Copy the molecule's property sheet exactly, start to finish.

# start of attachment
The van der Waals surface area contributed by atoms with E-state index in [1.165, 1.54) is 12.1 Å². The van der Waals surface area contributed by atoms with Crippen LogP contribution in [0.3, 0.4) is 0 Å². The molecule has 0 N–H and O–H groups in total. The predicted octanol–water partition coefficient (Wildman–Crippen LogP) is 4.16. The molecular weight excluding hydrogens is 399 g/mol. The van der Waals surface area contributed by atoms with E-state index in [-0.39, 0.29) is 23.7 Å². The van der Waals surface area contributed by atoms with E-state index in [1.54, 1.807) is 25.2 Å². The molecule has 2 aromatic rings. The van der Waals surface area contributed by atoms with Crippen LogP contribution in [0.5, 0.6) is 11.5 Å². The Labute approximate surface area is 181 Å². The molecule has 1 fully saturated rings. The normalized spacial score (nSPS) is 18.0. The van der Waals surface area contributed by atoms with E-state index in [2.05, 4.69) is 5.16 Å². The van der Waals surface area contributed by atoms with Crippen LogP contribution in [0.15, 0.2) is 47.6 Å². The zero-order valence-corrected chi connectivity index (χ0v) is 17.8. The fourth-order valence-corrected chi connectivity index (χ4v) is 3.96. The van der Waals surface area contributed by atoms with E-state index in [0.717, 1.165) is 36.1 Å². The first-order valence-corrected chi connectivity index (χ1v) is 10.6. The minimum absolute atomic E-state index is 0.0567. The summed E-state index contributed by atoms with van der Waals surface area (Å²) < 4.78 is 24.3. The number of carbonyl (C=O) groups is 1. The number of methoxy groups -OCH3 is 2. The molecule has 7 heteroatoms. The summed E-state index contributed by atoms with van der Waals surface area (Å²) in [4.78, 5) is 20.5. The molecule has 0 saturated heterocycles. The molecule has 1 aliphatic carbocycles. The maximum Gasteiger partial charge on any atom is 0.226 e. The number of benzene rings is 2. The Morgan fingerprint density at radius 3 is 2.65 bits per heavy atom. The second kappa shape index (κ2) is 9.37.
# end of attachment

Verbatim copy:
The van der Waals surface area contributed by atoms with E-state index in [1.165, 1.54) is 12.1 Å². The van der Waals surface area contributed by atoms with Crippen LogP contribution in [0.3, 0.4) is 0 Å². The molecule has 0 N–H and O–H groups in total. The predicted octanol–water partition coefficient (Wildman–Crippen LogP) is 4.16. The molecular weight excluding hydrogens is 399 g/mol. The van der Waals surface area contributed by atoms with E-state index in [-0.39, 0.29) is 23.7 Å². The van der Waals surface area contributed by atoms with E-state index in [1.54, 1.807) is 25.2 Å². The molecule has 2 aromatic rings. The van der Waals surface area contributed by atoms with Crippen LogP contribution in [0.5, 0.6) is 11.5 Å². The Labute approximate surface area is 181 Å². The molecule has 1 fully saturated rings. The normalized spacial score (nSPS) is 18.0. The van der Waals surface area contributed by atoms with E-state index in [2.05, 4.69) is 5.16 Å². The van der Waals surface area contributed by atoms with Crippen LogP contribution in [0.15, 0.2) is 47.6 Å². The zero-order valence-corrected chi connectivity index (χ0v) is 17.8. The fourth-order valence-corrected chi connectivity index (χ4v) is 3.96. The van der Waals surface area contributed by atoms with E-state index in [0.717, 1.165) is 36.1 Å². The first-order valence-corrected chi connectivity index (χ1v) is 10.6. The minimum absolute atomic E-state index is 0.0567. The summed E-state index contributed by atoms with van der Waals surface area (Å²) < 4.78 is 24.3. The number of carbonyl (C=O) groups is 1. The number of methoxy groups -OCH3 is 2. The molecule has 7 heteroatoms. The summed E-state index contributed by atoms with van der Waals surface area (Å²) in [4.78, 5) is 20.5. The molecule has 0 saturated heterocycles. The molecule has 1 aliphatic carbocycles. The maximum Gasteiger partial charge on any atom is 0.226 e. The number of benzene rings is 2. The Morgan fingerprint density at radius 3 is 2.65 bits per heavy atom. The second kappa shape index (κ2) is 9.37.